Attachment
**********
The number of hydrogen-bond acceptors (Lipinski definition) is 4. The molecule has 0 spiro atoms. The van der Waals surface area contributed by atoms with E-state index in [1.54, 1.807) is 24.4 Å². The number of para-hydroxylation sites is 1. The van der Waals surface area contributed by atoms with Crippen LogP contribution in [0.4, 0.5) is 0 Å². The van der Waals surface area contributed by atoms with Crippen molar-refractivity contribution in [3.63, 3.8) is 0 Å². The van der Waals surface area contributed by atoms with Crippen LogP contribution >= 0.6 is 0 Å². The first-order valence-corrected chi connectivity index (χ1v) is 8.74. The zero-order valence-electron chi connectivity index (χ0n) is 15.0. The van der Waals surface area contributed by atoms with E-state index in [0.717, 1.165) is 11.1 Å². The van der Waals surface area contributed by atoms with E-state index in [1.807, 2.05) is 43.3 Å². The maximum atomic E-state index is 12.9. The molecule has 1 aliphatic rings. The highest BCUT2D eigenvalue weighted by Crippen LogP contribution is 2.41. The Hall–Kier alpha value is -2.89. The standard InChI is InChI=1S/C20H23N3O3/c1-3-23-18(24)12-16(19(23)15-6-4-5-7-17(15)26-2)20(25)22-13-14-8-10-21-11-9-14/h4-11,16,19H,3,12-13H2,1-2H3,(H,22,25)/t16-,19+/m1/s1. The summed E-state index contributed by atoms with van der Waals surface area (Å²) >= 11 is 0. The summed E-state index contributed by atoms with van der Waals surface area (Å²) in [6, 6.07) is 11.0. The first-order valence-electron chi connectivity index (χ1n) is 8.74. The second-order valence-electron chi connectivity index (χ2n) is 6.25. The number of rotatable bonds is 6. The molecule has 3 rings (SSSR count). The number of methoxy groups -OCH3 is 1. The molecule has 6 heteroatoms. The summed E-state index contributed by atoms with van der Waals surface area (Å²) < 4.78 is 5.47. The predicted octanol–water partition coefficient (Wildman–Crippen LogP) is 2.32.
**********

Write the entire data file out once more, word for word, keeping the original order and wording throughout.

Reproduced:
The number of hydrogen-bond acceptors (Lipinski definition) is 4. The molecule has 0 spiro atoms. The van der Waals surface area contributed by atoms with E-state index in [1.54, 1.807) is 24.4 Å². The number of para-hydroxylation sites is 1. The van der Waals surface area contributed by atoms with Crippen LogP contribution in [0.4, 0.5) is 0 Å². The van der Waals surface area contributed by atoms with Crippen molar-refractivity contribution in [3.63, 3.8) is 0 Å². The van der Waals surface area contributed by atoms with Crippen LogP contribution >= 0.6 is 0 Å². The first-order valence-corrected chi connectivity index (χ1v) is 8.74. The zero-order valence-electron chi connectivity index (χ0n) is 15.0. The van der Waals surface area contributed by atoms with E-state index in [0.717, 1.165) is 11.1 Å². The van der Waals surface area contributed by atoms with E-state index in [1.807, 2.05) is 43.3 Å². The maximum atomic E-state index is 12.9. The molecule has 1 aliphatic rings. The highest BCUT2D eigenvalue weighted by Crippen LogP contribution is 2.41. The Hall–Kier alpha value is -2.89. The standard InChI is InChI=1S/C20H23N3O3/c1-3-23-18(24)12-16(19(23)15-6-4-5-7-17(15)26-2)20(25)22-13-14-8-10-21-11-9-14/h4-11,16,19H,3,12-13H2,1-2H3,(H,22,25)/t16-,19+/m1/s1. The summed E-state index contributed by atoms with van der Waals surface area (Å²) >= 11 is 0. The summed E-state index contributed by atoms with van der Waals surface area (Å²) in [6, 6.07) is 11.0. The first-order valence-electron chi connectivity index (χ1n) is 8.74. The second-order valence-electron chi connectivity index (χ2n) is 6.25. The number of rotatable bonds is 6. The molecule has 3 rings (SSSR count). The number of methoxy groups -OCH3 is 1. The molecule has 6 heteroatoms. The summed E-state index contributed by atoms with van der Waals surface area (Å²) < 4.78 is 5.47. The predicted octanol–water partition coefficient (Wildman–Crippen LogP) is 2.32.